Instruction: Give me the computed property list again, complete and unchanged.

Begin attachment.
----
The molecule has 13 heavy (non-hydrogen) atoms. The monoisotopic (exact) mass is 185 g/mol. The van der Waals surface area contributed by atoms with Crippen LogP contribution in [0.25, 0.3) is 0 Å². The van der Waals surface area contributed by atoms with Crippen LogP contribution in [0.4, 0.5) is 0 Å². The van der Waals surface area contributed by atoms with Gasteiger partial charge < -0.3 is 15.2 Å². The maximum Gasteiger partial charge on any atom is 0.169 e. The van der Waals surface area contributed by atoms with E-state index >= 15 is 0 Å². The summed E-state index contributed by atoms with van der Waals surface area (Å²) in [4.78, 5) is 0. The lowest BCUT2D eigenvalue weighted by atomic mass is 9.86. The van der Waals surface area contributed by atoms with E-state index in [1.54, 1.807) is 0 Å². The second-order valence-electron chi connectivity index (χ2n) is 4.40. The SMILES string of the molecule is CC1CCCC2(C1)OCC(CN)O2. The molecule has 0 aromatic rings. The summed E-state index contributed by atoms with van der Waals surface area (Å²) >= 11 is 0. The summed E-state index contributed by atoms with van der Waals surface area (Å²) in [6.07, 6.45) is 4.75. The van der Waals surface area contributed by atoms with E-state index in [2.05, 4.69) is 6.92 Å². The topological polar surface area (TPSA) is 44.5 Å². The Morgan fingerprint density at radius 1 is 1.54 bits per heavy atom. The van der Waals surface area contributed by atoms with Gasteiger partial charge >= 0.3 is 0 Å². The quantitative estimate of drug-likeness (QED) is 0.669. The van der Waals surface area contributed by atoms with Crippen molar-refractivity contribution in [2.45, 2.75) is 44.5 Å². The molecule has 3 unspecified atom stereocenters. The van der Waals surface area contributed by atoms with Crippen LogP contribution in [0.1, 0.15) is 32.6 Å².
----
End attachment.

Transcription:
The molecule has 13 heavy (non-hydrogen) atoms. The monoisotopic (exact) mass is 185 g/mol. The van der Waals surface area contributed by atoms with Crippen LogP contribution in [0.25, 0.3) is 0 Å². The van der Waals surface area contributed by atoms with Crippen LogP contribution in [0.4, 0.5) is 0 Å². The van der Waals surface area contributed by atoms with Gasteiger partial charge < -0.3 is 15.2 Å². The maximum Gasteiger partial charge on any atom is 0.169 e. The van der Waals surface area contributed by atoms with E-state index >= 15 is 0 Å². The summed E-state index contributed by atoms with van der Waals surface area (Å²) in [4.78, 5) is 0. The lowest BCUT2D eigenvalue weighted by atomic mass is 9.86. The van der Waals surface area contributed by atoms with E-state index in [1.54, 1.807) is 0 Å². The second-order valence-electron chi connectivity index (χ2n) is 4.40. The SMILES string of the molecule is CC1CCCC2(C1)OCC(CN)O2. The molecule has 0 aromatic rings. The summed E-state index contributed by atoms with van der Waals surface area (Å²) >= 11 is 0. The summed E-state index contributed by atoms with van der Waals surface area (Å²) in [6.07, 6.45) is 4.75. The van der Waals surface area contributed by atoms with E-state index in [2.05, 4.69) is 6.92 Å². The topological polar surface area (TPSA) is 44.5 Å². The Morgan fingerprint density at radius 1 is 1.54 bits per heavy atom. The van der Waals surface area contributed by atoms with Gasteiger partial charge >= 0.3 is 0 Å². The quantitative estimate of drug-likeness (QED) is 0.669. The van der Waals surface area contributed by atoms with Crippen molar-refractivity contribution in [2.45, 2.75) is 44.5 Å². The molecule has 3 unspecified atom stereocenters. The van der Waals surface area contributed by atoms with Crippen LogP contribution in [0.1, 0.15) is 32.6 Å².